Project on "Interactive Metaheuristics" funded by the DFG

The DFG (Deutsche Forschungsgemeinschaft) has approved the funding of my research project on interactive optimization. The project will be conducted at the Institute of Computer Science of the University of Osnabrück for a period of two years. This project involves several collaborators in different countries: Dr. David Meignan (Principal investigator, University of Osnabrück, Germany), Pr. Sigrid Knust, Pr. Joachim Hertzberg, and Dipl.-Systemwiss. Florian Bruns (University of Osnabrück, Germany), Dr. Jean-Marc Frayret, and Pr. Gilles Pesant (Polytechnique Montréal, Canada), Pr. Abderrafiâa Koukam, and Pr. Vincent Hilaire (University of Technology of Belfort-Montbéliard, France).

The project funded by the DFG is the continuation of an initial study conducted since April 2012 by Dr. David Meignan and Pr. Sigrid Knust. This work on interactive optimization has been awarded by a grant from Google within the “Google Focused Grant Program on Mathematical Optimization and Combinatorial Optimization” in 2012.

Interactive optimization is the combination of combinatorial optimization methods with expertize of a human operator or user. Over the years, Operation Research has produced numbers of successful computational approaches and software tools for solving hard combinatorial optimization problems of practical significance. However, in several application domains there is still a large gap between research and application of advanced optimization methods, in particular for decision support tools. Interactive optimization is an active and promising paradigm to fill this gap between research and application.

The objectives of this project entitled “Interactive metaheuristics for optimization-based decision support systems” is to develop efficient and practical models, algorithms and software tools for the design of interactive optimisation methods for decision support systems. Two optimization problems have been identified for evaluating the proposed approach. The first one is a staff scheduling problem, whose objective is to determine satisfactory schedules for employees according to workload, legal constraints and staff preferences. The second optimization problem concerns the planning of operation in intermodal transportation.

More information on the project website.
The project description is also available in the GEPRIS database in English as well as in German.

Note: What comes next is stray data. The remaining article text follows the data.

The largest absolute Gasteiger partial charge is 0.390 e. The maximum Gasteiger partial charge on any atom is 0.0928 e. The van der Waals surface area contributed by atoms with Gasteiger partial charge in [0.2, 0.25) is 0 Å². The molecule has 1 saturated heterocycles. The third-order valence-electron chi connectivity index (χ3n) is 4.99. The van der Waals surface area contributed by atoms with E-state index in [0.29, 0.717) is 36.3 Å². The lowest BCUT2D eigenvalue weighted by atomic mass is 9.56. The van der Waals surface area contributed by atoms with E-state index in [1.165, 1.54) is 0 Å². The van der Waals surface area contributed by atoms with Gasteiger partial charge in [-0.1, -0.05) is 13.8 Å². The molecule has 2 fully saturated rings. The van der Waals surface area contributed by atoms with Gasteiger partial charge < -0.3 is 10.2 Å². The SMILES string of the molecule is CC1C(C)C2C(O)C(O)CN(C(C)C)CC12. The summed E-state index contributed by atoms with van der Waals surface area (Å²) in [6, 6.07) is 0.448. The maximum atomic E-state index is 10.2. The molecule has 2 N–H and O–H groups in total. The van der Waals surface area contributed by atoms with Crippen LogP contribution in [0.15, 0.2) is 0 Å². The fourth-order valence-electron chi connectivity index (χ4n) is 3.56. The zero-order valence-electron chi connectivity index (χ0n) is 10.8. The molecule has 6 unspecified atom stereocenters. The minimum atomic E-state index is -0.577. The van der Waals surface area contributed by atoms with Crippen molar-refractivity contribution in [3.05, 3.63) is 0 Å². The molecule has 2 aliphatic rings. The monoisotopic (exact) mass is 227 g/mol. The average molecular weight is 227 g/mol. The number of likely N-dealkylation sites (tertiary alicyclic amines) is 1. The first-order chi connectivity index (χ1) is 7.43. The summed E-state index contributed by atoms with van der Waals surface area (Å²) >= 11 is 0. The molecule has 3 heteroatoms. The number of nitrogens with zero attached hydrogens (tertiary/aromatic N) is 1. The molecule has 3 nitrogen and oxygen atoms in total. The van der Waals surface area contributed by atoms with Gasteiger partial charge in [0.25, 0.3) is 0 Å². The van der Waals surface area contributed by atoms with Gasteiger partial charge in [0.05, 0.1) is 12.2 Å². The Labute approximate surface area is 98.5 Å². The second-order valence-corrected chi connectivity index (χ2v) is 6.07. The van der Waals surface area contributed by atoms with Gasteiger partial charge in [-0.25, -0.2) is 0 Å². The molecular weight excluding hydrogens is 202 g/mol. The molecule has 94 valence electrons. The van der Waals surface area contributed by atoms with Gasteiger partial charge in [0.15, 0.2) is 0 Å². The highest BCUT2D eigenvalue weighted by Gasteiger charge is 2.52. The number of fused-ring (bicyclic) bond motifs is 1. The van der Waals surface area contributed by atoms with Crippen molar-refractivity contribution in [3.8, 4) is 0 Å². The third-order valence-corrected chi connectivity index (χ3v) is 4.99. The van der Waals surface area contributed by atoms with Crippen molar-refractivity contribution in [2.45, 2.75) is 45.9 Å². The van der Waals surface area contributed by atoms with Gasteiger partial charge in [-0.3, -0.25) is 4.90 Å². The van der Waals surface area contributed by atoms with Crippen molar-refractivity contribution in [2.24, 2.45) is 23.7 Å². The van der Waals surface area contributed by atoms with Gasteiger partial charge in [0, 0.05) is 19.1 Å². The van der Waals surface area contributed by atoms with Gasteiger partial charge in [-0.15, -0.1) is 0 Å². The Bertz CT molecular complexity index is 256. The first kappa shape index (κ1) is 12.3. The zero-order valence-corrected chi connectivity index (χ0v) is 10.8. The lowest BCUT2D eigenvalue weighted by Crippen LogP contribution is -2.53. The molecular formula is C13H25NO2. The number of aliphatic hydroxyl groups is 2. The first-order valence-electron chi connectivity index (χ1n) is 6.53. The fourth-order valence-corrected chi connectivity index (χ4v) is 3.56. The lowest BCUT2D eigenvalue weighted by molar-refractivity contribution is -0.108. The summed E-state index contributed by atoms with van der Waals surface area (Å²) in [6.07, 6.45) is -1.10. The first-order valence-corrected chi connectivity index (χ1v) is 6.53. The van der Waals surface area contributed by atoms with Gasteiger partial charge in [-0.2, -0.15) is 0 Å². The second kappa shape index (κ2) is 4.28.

“Social networks for researchers” in question

Some “Social networks” for researchers use terms and conditions that are in contradiction with the will of sharing and organizing knowledge in a “libre and open-access way”. Although these platforms are potential means of communication in research communities, researchers must be aware of terms of use of these websites. In addition, researchers and institutions must ensure that their research-publication policies are in accordance with these platforms.

Few years ago, a new type of social network appears on the web, “Social networks for researchers/scientists”. For Instance, ResearchGate, Academia and BiomedExperts are originally designed as social portals. Other websites such as Mendeley have progressively introduced social services in their platforms. Utility of these websites have been questioned in diverse blog-posts, Forbes, Blogs.Nature, Presans, MyScienceWork to cite a few.

Personally, I don’t consider that the means of communication provided by these platforms are very useful. I spent very little time on these “social networks”, and prefer to explore collaborative tools for smaller networks (colleagues, collaborators, university, and communities on my research topics).

Beside the potential utility of such platforms, I would like to address in this post potential issues related to terms and conditions of these websites. In my opinion, terms of use of these websites are in contradiction with the will of sharing and organizing knowledge in a “libre and open-access way”, which is not a surprising fact. More important, is the potential conflict between terms of use of these websites and data-handling/publication/copyright policies of research institutions, when such a policy exists.